Dialogue

Art Nouveau Resurfaces in John Burton’s Postmodern Glassworks

John Burton. Propagation, 2014. Blown, engraved, cased and overlaid glass. Adhesive to painted glass base. Approx. dimensions 11.8 x 11.8 x 7.8 in. (30 x 30 x 20 cm).

John Burton. Propagation, 2014. Blown, engraved, cased and overlaid glass. Adhesive to painted glass base. Approx. dimensions 11.8 x 11.8 x 7.8 in. (30 x 30 x 20 cm).

British artist John Burton traces his interest in glass art back to a hobby from two decades ago, dealing ceramics and glass antiques. As he bought and sold items from the last century, he found himself increasingly drawn to works from the 1920s and ’30s- the era of Art Nouveau. Burton became particularly interested in how these glass pieces were made, turning to examine the techniques of well-known Art Nouveau glass artists such as René Lalique and Emile Gallé. He became familiar with these artists’ hot and cold glass processes, and upon returning to school for art, gained first-hand experience working first in a Norwegian glass factory and then for a British glass artist.

Burton’s own body of work shows strong hints of this initial interest in Art Nouveau—most works have a monochromatic, graphic sensibility and an emphasis on curvature that can be traced back to the movement. However, he also brings a conceptual sensibility to the table, focusing on the postmodern technique of fracturing form, deconstructing and reconstructing blown-glass pieces into dense, self-contained objects that seem to shift precariously as they capture light on their geometric, multi-layered surfaces. In addition, in recent work he has tapped into microbiological sciences and technologies, specifically an exploration of visual stimuli that can be seen under a microscope. In his new works such as Separation V (2014), spotted abstract forms cover the surfaces, in what Burton refers to as his “bacteria” texture, and shapes that suggest molecular structures can be found in Propagation (2014).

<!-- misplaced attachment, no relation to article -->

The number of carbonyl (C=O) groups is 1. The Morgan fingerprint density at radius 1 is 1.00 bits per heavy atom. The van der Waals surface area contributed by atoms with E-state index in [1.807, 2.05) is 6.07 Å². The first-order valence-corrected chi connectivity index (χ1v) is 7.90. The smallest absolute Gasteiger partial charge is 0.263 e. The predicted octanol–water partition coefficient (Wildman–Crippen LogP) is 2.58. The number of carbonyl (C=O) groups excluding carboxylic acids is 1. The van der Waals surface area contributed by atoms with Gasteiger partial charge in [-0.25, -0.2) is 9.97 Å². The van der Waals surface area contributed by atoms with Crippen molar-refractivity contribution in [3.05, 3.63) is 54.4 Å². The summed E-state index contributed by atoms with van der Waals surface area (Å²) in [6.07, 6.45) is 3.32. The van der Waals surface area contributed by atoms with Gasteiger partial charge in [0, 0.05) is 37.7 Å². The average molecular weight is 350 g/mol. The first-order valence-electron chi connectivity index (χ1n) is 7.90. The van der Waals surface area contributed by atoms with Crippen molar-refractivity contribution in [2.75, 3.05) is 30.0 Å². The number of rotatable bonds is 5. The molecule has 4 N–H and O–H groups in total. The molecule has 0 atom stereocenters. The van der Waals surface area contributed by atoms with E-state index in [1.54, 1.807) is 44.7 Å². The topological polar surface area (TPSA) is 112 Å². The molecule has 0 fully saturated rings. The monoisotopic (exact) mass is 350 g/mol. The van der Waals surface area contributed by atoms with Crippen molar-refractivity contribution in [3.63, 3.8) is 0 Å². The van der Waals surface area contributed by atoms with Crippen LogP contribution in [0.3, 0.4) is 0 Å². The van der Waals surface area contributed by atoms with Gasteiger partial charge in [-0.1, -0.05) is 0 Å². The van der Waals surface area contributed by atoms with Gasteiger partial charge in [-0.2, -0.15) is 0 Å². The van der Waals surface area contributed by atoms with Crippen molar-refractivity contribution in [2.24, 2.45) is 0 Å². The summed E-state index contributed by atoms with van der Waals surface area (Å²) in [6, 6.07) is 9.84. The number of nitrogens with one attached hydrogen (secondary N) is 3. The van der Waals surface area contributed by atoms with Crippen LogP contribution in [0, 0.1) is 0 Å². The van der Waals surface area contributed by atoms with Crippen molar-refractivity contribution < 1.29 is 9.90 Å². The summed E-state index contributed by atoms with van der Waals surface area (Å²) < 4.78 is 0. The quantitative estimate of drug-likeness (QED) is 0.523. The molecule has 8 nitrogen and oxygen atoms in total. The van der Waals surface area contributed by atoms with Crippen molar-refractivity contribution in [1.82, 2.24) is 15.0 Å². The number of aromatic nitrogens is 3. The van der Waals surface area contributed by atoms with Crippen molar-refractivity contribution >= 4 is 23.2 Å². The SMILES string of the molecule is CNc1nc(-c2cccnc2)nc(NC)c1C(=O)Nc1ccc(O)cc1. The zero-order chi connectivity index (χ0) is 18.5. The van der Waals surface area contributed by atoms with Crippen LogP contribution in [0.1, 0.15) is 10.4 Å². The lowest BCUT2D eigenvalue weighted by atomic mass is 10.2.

In producing his work, Burton has chosen to focus on cold glass-working processes, working alongside a team of skilled glassblowers and using part-recycled lead crystal glass. His carefully planned method involves both drawing and, often, 3D modeling. The range of processes used in creating a finished piece can be manifold, including cutting, sawing, grinding, sanding, masking, and polishing, to create contrasting shiny or matte surfaces, playing with texture, pattern, and refracted light, all in service of the exposing the potential of his chosen medium.  

—K. Sundberg

Discover more artists at Micaela Contemporary Projects.